Semipalmated Sandpiper

At a Glance

  • Scientific Name: Calidris pusilla
  • Population: 2.26 million
  • Trend:  Decreasing
  • Habitat: Breeds on Arctic tundra, usually near water; winters along shorelines of South America

Semipalmated Sandpiper map, NatureServe"The restlessness of shorebirds, their kinship with the distance and swift seasons, the wistful signal of their voices down the long coastlines of the world make them, for me, the most affecting of wild creatures. I think of them as birds of the wind, as ‘wind birds.'" — Peter Matthiessen, The Wind Birds

The dainty Semipalmated Sandpiper is named for the partial webbing between its toes; the word “palmate” means webbed. Often hard to see, this adaptation allows the birds to easily walk without sinking over the mud flats where they feed. The Western Sandpiper is the only other small sandpiper with similarly webbed toes.

The birds measure only 5 to 6 inches in length, but these little “wind birds” are long-distance flying champions in spite of their small size. Like other long-distance migrants such as the Blackpoll Warbler, Semipalmated Sandpipers feed heavily in preparation for their journeys, accumulating extensive fat reserves necessary to power their long flights.

Semipalmated Sandpipers, like other small North American sandpipers of the genus Calidris, are often called “peeps” for their short, piping call notes, given as the birds fly and feed.

Epic Journeys

Semipalmated Sandpipers move thousands of miles between their Arctic breeding and South American wintering grounds each year. Their fall migrations are epic, nonstop flights of up to 2,500 miles across the ocean, from New England and southern Canada to South America. Huge flocks of up to 350,000 Semipalmated Sandpipers gather at key stopover sites to feed, including the Delaware Bay and the Bay of Fundy.

No matter the season, these sandpipers always seem to be on the move. They forage in flocks along mudflats at low tide, feeding on small aquatic and marine invertebrates.

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Speedy Breeders

On their Arctic breeding grounds, male Semipalmated Sandpipers quickly establish territories using aerial displays and vocalizations. Once a female enters his territory and the birds form a pair bond, the female selects a scrape from several the male has made, then proceeds to nest.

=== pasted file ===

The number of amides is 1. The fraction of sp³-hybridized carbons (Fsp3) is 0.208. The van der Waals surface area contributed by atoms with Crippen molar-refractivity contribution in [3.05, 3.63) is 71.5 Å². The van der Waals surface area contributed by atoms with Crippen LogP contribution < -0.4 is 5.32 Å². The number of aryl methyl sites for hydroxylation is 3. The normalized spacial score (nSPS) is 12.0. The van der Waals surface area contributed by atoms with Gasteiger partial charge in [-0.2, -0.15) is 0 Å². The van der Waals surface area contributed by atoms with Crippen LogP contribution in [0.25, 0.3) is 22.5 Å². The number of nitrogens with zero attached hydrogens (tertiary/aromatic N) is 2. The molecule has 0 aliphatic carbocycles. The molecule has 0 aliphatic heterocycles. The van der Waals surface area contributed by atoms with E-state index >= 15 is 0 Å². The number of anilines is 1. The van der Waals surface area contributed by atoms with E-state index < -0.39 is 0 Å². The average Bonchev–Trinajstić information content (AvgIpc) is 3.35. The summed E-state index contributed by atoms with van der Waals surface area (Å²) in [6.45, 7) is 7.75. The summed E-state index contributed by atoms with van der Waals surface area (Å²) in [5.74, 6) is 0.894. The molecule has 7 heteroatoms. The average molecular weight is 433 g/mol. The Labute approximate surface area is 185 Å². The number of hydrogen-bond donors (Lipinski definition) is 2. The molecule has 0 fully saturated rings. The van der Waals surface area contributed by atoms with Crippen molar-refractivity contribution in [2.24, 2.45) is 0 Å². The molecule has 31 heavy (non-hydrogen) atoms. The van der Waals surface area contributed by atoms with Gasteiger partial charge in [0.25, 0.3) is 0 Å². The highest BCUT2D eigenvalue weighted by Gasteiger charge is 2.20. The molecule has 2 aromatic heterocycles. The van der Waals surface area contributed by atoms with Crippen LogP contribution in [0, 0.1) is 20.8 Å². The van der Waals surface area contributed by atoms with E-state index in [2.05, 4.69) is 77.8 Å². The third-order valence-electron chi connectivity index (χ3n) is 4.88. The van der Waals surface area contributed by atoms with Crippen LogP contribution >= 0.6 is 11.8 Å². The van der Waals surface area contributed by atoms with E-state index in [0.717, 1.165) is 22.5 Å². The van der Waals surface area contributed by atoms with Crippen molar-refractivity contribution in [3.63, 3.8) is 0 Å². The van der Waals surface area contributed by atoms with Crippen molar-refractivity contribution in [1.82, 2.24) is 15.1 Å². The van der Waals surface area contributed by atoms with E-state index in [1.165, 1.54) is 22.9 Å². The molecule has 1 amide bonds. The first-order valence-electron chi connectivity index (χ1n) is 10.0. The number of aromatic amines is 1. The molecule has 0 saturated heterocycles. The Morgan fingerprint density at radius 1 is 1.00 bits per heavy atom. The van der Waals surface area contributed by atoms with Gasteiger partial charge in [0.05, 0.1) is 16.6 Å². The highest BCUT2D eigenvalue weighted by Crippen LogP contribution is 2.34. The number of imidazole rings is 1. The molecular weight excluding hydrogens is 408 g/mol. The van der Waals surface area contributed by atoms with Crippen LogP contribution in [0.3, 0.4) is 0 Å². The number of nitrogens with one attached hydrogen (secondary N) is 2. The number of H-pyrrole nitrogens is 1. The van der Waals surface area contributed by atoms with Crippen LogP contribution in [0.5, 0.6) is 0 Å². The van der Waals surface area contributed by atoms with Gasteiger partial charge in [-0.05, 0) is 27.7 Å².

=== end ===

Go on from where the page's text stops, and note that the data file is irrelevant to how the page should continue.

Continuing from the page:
Both male and female incubate the eggs. Like other birds that breed during the brief Arctic summer, including Buff-breasted Sandpiper, nesting proceeds quickly; a pair of Semipalmated Sandpipers can raise up to four young in just a few weeks

Shortly after her chicks hatch, the female Semipalmated Sandpiper deserts the nest to begin her southward migration, leaving the male behind to tend the chicks until they fledge. After their first fall migration, most juvenile birds stay in South America, then make their first northward journey in their second year.

Semipalmated Sandpiper, Paul Reeves Photography, Shutterstock

Semipalmated Sandpiper by Paul Reeves Photography, Shutterstock

Running a Gauntlet of Threats

Although still considered abundant, Semipalmated Sandpiper populations have been declining since the 1970s at an estimated rate of five percent per year. This species is classified as Near Threatened on the IUCN Red List.

This species' greatest threat is unregulated hunting. During the birds' southbound migration and on the wintering grounds, hunters and poachers shoot tens of thousands of shorebirds each year.

Overharvesting of horseshoe crabs in Delaware Bay also threatens the species, just as it does Red Knot. Huge numbers of both species pauses there to fatten up on protein-rich crab eggs during their spring migration. Pesticides and climate change, particularly the increasing frequency and severity of hurricanes, are also thought to be exacerbating population losses.

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